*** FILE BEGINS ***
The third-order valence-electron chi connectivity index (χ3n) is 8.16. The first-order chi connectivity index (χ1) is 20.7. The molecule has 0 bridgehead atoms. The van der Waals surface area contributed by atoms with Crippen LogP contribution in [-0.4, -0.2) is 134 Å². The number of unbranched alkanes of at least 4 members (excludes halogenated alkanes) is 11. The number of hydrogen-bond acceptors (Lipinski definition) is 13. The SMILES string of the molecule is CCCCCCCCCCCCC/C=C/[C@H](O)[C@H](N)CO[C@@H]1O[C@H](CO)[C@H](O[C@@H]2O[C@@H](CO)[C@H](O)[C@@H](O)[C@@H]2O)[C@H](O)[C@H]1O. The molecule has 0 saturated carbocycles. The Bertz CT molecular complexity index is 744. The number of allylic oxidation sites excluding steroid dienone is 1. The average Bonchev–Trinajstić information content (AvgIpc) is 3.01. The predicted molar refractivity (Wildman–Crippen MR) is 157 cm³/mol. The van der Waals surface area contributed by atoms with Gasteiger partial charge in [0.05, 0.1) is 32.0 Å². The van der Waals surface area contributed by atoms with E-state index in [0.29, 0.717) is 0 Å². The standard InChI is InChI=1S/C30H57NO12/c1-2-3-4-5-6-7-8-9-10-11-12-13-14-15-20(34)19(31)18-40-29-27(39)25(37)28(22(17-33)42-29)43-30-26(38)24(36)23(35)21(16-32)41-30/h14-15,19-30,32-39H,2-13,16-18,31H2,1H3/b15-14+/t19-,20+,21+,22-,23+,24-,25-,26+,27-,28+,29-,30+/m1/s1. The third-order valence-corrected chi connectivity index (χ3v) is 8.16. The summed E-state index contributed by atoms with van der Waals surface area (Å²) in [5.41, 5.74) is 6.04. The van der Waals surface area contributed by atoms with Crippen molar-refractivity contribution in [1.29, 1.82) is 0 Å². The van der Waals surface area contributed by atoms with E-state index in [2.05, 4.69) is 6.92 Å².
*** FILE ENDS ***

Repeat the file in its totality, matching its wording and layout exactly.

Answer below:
The third-order valence-electron chi connectivity index (χ3n) is 8.16. The first-order chi connectivity index (χ1) is 20.7. The molecule has 0 bridgehead atoms. The van der Waals surface area contributed by atoms with Crippen LogP contribution in [-0.4, -0.2) is 134 Å². The number of unbranched alkanes of at least 4 members (excludes halogenated alkanes) is 11. The number of hydrogen-bond acceptors (Lipinski definition) is 13. The SMILES string of the molecule is CCCCCCCCCCCCC/C=C/[C@H](O)[C@H](N)CO[C@@H]1O[C@H](CO)[C@H](O[C@@H]2O[C@@H](CO)[C@H](O)[C@@H](O)[C@@H]2O)[C@H](O)[C@H]1O. The molecule has 0 saturated carbocycles. The Bertz CT molecular complexity index is 744. The number of allylic oxidation sites excluding steroid dienone is 1. The average Bonchev–Trinajstić information content (AvgIpc) is 3.01. The predicted molar refractivity (Wildman–Crippen MR) is 157 cm³/mol. The van der Waals surface area contributed by atoms with Gasteiger partial charge in [0.05, 0.1) is 32.0 Å². The van der Waals surface area contributed by atoms with E-state index in [0.29, 0.717) is 0 Å². The standard InChI is InChI=1S/C30H57NO12/c1-2-3-4-5-6-7-8-9-10-11-12-13-14-15-20(34)19(31)18-40-29-27(39)25(37)28(22(17-33)42-29)43-30-26(38)24(36)23(35)21(16-32)41-30/h14-15,19-30,32-39H,2-13,16-18,31H2,1H3/b15-14+/t19-,20+,21+,22-,23+,24-,25-,26+,27-,28+,29-,30+/m1/s1. The third-order valence-corrected chi connectivity index (χ3v) is 8.16. The summed E-state index contributed by atoms with van der Waals surface area (Å²) in [5.41, 5.74) is 6.04. The van der Waals surface area contributed by atoms with Crippen molar-refractivity contribution in [1.29, 1.82) is 0 Å². The van der Waals surface area contributed by atoms with E-state index in [2.05, 4.69) is 6.92 Å².